Data from: Adaptation, clonal interference, and frequency-dependent interactions in a long-term evolution experiment with Escherichia coli

Rohan Maddamsetti, Jeff E. Barrick, Richard E. Lenski & Jeffrey E. Barrick
Twelve replicate populations of Escherichia coli have been evolving in the laboratory for >25 years and 60,000 generations. We analyzed bacteria from whole-population samples frozen every 500 generations through 20,000 generations for one well-studied population, called Ara−1. By tracking 42 known mutations in these samples, we reconstructed the history of this population’s genotypic evolution over this period. The evolutionary dynamics of Ara−1 show strong evidence of selective sweeps as well as clonal interference between competing...

Data from: Spatial analysis of anthropogenic landscape disturbance and Buruli ulcer disease in Benin

Lindsay P. Campbell, Andrew O. Finley, Mark Eric Benbow, Jenni Gronseth, Pamela Small, Roch Christian Johnson, Ghislain E. Sopoh, Richard M. Merritt, Heather Williamson & Jiaguo Qi
Background: Land use and land cover (LULC) change is one anthropogenic disturbance linked to infectious disease emergence. Current research has focused largely on wildlife and vector-borne zoonotic diseases, neglecting to investigate landscape disturbance and environmental bacterial infections. One example is Buruli ulcer (BU) disease, a necrotizing skin disease caused by the environmental pathogen Mycobacterium ulcerans (MU). Empirical and anecdotal observations have linked BU incidence to landscape disturbance, but potential relationships have not been quantified as...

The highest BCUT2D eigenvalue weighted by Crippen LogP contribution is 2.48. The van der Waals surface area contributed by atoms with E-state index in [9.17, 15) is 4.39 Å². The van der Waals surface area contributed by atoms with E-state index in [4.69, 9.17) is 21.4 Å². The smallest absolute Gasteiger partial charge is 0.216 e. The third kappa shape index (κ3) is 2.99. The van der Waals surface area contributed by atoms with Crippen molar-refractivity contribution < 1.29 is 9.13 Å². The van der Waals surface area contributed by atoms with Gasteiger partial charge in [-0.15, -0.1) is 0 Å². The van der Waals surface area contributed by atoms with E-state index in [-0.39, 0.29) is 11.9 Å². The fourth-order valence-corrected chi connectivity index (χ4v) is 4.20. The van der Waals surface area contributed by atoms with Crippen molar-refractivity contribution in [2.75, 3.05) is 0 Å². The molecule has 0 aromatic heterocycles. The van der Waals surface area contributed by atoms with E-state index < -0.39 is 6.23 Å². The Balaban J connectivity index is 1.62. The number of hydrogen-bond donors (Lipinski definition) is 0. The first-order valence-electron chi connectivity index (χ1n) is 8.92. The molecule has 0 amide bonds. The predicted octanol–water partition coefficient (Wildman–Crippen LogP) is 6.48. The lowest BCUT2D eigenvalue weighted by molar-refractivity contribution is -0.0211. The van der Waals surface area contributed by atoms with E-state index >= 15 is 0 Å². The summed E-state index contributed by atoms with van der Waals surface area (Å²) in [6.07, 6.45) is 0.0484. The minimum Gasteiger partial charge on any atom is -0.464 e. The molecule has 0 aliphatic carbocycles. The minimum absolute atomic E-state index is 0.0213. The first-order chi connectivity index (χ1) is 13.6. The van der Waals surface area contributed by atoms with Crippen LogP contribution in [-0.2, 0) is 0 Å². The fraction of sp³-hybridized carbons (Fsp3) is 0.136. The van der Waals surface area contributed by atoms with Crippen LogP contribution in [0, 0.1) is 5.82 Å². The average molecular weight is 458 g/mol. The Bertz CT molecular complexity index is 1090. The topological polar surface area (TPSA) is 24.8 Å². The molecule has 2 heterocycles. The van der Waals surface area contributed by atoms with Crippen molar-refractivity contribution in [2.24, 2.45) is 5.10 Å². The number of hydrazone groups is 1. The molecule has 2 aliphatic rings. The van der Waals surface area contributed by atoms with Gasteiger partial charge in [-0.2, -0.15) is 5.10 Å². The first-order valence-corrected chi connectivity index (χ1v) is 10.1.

Data from: Gene flow from an adaptively divergent source causes rescue through genetic and demographic factors in two wild populations of Trinidadian guppies

Sarah W. Fitzpatrick, Jill C. Gerberich, Lisa M. Angeloni, Larissa L. Bailey, Emily Dale Broder, Julian Torres-Dowdall, Corey A. Handelsman, Andrés López-Sepulcre, David N. Reznick, Cameron K. Ghalambor & W. Chris Funk
Genetic rescue, an increase in population growth owing to the infusion of new alleles, can aid the persistence of small populations, but its use as a management tool is limited by a lack of empirical data geared towards predicting effects of gene flow on local adaptation and demography. Experimental translocations provide an ideal opportunity to monitor the demographic consequences of gene flow. In this study we take advantage of two experimental introductions of Trinidadian guppies...